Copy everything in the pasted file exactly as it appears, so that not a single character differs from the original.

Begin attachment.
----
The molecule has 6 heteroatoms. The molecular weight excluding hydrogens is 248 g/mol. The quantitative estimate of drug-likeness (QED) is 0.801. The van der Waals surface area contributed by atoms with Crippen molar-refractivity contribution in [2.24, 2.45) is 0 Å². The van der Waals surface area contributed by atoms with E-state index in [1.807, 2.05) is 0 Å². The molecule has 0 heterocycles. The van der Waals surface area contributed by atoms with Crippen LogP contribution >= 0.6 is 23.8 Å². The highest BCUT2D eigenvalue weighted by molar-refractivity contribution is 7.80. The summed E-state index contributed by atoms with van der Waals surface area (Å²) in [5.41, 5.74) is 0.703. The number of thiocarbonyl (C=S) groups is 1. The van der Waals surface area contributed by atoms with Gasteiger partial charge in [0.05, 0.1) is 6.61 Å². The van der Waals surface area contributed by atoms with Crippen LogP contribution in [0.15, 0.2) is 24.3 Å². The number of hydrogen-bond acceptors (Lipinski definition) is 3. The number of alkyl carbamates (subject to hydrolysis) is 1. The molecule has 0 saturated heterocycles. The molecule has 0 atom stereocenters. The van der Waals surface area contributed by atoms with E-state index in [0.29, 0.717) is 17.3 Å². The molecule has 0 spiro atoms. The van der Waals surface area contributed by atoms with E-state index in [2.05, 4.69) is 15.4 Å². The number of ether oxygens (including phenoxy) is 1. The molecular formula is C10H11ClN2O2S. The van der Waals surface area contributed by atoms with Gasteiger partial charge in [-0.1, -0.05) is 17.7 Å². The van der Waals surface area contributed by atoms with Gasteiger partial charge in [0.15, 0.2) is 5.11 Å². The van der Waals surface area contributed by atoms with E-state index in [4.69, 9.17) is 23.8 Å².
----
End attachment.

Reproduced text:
The molecule has 6 heteroatoms. The molecular weight excluding hydrogens is 248 g/mol. The quantitative estimate of drug-likeness (QED) is 0.801. The van der Waals surface area contributed by atoms with Crippen molar-refractivity contribution in [2.24, 2.45) is 0 Å². The van der Waals surface area contributed by atoms with E-state index in [1.807, 2.05) is 0 Å². The molecule has 0 heterocycles. The van der Waals surface area contributed by atoms with Crippen LogP contribution >= 0.6 is 23.8 Å². The highest BCUT2D eigenvalue weighted by molar-refractivity contribution is 7.80. The summed E-state index contributed by atoms with van der Waals surface area (Å²) in [5.41, 5.74) is 0.703. The number of thiocarbonyl (C=S) groups is 1. The van der Waals surface area contributed by atoms with Gasteiger partial charge in [0.05, 0.1) is 6.61 Å². The van der Waals surface area contributed by atoms with Crippen LogP contribution in [0.15, 0.2) is 24.3 Å². The number of hydrogen-bond acceptors (Lipinski definition) is 3. The number of alkyl carbamates (subject to hydrolysis) is 1. The molecule has 0 saturated heterocycles. The molecule has 0 atom stereocenters. The van der Waals surface area contributed by atoms with E-state index in [0.29, 0.717) is 17.3 Å². The molecule has 0 spiro atoms. The van der Waals surface area contributed by atoms with E-state index in [2.05, 4.69) is 15.4 Å². The number of ether oxygens (including phenoxy) is 1. The molecular formula is C10H11ClN2O2S. The van der Waals surface area contributed by atoms with Gasteiger partial charge in [-0.1, -0.05) is 17.7 Å². The van der Waals surface area contributed by atoms with Gasteiger partial charge in [0.15, 0.2) is 5.11 Å². The van der Waals surface area contributed by atoms with E-state index in [4.69, 9.17) is 23.8 Å².